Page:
Prohibitions on alcohol by the Howard government, based on racial affiliation, at the time of the intervention, will end in the Northern Territory in almost 15 years.
Hundreds of remote communities and indigenous camps will soon be able to choose whether they have access to alcohol after the law expires in July.
As a result, the Labor government has amended local alcohol laws, which he said will give communities the opportunity to continue restrictions on alcohol for another two years.
This will give the NT government time to consult with indigenous groups about their long-term alcohol management plan, a spokesman said.
But the NT Aboriginal Health Services Alliance warns that the amendments could become a “recipe for disaster and open gateways” for alcohol if communities do not ask the liquor licensing department to declare them dry.
“This is a dangerous move that could nullify the good results of many of the NT government’s own alcohol reforms,” the spokeswoman said.
“If (communities) either do nothing or decide to take alcohol away, the result will be a mixture of dry and unrestricted communities that will be uncontrollable and alcohol will flow freely between them.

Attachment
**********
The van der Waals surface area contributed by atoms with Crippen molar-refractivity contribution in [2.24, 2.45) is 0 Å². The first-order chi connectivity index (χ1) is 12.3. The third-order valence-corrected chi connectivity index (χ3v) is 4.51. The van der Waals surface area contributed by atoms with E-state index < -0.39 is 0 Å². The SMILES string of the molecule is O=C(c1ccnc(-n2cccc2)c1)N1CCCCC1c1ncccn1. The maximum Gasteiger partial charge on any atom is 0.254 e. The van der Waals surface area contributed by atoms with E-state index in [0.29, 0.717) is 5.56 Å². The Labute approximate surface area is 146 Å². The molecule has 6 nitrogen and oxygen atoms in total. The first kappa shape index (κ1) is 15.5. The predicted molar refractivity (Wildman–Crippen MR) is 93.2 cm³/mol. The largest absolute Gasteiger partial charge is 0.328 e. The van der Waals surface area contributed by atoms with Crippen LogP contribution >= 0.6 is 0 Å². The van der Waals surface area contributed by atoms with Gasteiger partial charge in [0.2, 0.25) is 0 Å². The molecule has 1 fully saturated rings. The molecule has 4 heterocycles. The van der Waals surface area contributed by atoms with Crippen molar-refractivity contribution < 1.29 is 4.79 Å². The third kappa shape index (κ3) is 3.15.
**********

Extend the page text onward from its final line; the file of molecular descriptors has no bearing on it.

“It’s a recipe for disaster.”
NT opposition spokesman Bill Ian says the amendments were poorly planned policies and could create trouble if remote communities are not elected.
“For six years, Labor has sensationally failed to consult with the highest indigenous organizations representing the territories affected by these changes in the law,” he said.
The Liberal Party of the county has said it will not support the bill, which is scheduled to be debated in parliament this week.
Alcohol bans in the Commonwealth came into force during the 2007 NT Emergency Response, also known as the Intervention.
They continued under the Commonwealth Stronger Futures Act in 2012.
The NT government has stated that the Aboriginal territories have not been properly consulted on this legislation and it does not comply with the principles of self-determination.